Verizon says it will bring its “5G Home” Internet service to every market where it deploys 5G mobile service.
That might not be saying much, given how limited Verizon’s early 5G deployments are. But it would mean that at least some people in each 5G mobile market would be able to buy the 5G fixed Internet service, which offers an alternative to wired Internet.
“You should expect that every market that opens a 5G mobility market will in due course be a 5G fixed wireless [market] because it is one network,” Verizon Consumer Group CEO Ronan Dunne said Wednesday at an investor conference (link to webcast and transcript).
Verizon brought 5G Home to parts of four cities—Houston, Indianapolis, Los Angeles, and Sacramento—late last year, charging $70 a month for service with no data caps and typical download speeds of 300Mbps.
Verizon plans to launch 5G mobile in parts of 30 cities by the end of 2019, and the company has done so in 10 of those cities so far. Those cities are Chicago, Denver, Minneapolis, St. Paul, Phoenix, Providence, Washington DC, Atlanta, Detroit, and Indianapolis. Other cities getting Verizon mobile 5G later this year include Boston, Charlotte, Cincinnati, Cleveland, Columbus, Dallas, Des Moines, Houston, Kansas City, Little Rock, Memphis, San Diego, and Salt Lake City.
After testing the home service in the four pilot cities, Dunne said Verizon is “ready to go mass market” with 5G Home. The “full commercial launch” of the home service will happen in the “back end of this year,” he said.
Early 5G deployments are limited
But Verizon’s early 5G launches, which use millimeter-wave spectrum for both mobile and home service, have been anything but widespread. This isn’t surprising, given that these high-band frequencies have trouble covering large distances and indoor spaces. Reviewers of early Verizon 5G mobile deployments had trouble finding mobile signals, and Verizon’s 5G Home service only covered a fraction of each launch city.
5G can work on any frequency, but the biggest speed gains come on millimeter-wave spectrum bands because there’s simply more spectrum available in those higher frequencies. But carriers have admitted that millimeter-wave coverage won’t scale beyond densely populated urban areas.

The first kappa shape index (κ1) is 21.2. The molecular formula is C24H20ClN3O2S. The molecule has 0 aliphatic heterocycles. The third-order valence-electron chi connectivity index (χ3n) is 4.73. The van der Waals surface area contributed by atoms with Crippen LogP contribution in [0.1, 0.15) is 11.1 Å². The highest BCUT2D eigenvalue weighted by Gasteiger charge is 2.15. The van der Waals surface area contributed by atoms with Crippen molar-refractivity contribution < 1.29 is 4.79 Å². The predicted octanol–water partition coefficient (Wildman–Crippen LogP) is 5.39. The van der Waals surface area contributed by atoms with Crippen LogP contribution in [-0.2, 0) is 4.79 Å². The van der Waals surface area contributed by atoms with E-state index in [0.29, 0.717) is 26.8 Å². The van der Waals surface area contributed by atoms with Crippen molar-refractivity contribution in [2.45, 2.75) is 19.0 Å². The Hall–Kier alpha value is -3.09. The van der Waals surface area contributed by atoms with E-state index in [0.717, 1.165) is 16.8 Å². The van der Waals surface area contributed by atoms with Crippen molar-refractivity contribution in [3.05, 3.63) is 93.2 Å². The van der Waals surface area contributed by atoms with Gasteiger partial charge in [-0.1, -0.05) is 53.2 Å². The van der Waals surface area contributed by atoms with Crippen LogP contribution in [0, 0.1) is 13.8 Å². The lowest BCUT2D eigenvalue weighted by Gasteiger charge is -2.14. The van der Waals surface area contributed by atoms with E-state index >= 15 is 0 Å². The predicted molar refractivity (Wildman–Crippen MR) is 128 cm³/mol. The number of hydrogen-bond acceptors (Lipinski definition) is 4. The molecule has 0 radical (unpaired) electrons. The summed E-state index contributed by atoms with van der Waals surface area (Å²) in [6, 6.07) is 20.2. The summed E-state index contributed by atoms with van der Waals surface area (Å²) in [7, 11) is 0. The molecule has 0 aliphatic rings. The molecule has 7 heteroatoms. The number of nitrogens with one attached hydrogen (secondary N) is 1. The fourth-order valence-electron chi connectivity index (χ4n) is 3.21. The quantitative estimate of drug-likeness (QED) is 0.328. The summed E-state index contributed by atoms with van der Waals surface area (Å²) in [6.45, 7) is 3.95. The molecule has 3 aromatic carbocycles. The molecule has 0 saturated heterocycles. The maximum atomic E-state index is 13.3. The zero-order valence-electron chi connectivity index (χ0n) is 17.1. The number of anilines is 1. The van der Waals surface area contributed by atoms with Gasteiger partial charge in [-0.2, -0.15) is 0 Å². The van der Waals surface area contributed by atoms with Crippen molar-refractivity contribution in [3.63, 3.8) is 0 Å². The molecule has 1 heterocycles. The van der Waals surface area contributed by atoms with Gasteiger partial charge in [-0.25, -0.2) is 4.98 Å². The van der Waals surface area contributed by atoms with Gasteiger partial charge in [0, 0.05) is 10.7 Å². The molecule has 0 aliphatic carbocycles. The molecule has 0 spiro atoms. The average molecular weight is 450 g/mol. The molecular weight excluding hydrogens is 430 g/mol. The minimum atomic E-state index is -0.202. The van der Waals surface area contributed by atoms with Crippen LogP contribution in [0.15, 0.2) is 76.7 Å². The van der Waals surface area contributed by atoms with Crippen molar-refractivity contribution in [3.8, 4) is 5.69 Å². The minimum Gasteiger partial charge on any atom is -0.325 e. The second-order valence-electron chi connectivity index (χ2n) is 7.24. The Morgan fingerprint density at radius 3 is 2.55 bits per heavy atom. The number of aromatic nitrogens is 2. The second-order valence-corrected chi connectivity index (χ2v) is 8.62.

Verizon rolled out millimeter-wave 5G to 13 NFL stadiums, but the network isn’t good enough to cover all of the seating areas in any one of those stadiums. In some of those cities, the stadium is the only place where Verizon 5G is available at all.
Given that, you shouldn’t necessarily expect to get Verizon 5G home Internet even if you’re in one of the upcoming launch cities. But if your home is in range of the Verizon network, it could be a good option since it’s a fixed connection rather than a mobile one that can vary widely in speed and availability as you move about a city.
Verizon’s first 5G Home launch was based on its own version of 5G instead of the 5G New Radio (NR) industry standard. But toward the end of this year, Dunne said that Verizon “will launch the first of our 5G Home markets that are on the NR platform.” That’s because NR equipment is now becoming readily available, Verizon said.
Despite using non-standard 5G, the early deployments in four cities helped Verizon “understand how we develop our go-to-market and how we actually market street-by-street,” Dunne also said. The early deployment helped Verizon determine the right “balance between indoor and outdoor antennas and the proportion of those indoor antennas that can be self-activated rather than needing to have a truck roll,” he said.
Nearly 80 percent of new 5G Home deployments rely on an antenna inside a customer’s home instead of outside, like on the roof, making it easier for customers to set it up themselves, he said. “That’s critical for [customers], the ability to self-provision,” he said. Like wired Internet, the fixed wireless service uses a router in the home to create a Wi-Fi network.
The in-home equipment today is “effectively using a cellphone chipset” instead of something more powerful, Dunne said. But the next generation of chips available in the first half of 2020 will bring “higher power output” to the home Internet service, he said.
Verizon will eventually deploy mobile 5G on the lower-band spectrum it uses for 4G, but Verizon says the speed gains from 5G on this spectrum will be minimal. If Verizon also brings 5G Home to lower spectrum bands, we’d expect that the top speeds would fall far short of what cable and fiber networks are capable of, and there’d be a greater likelihood of Verizon imposing data caps.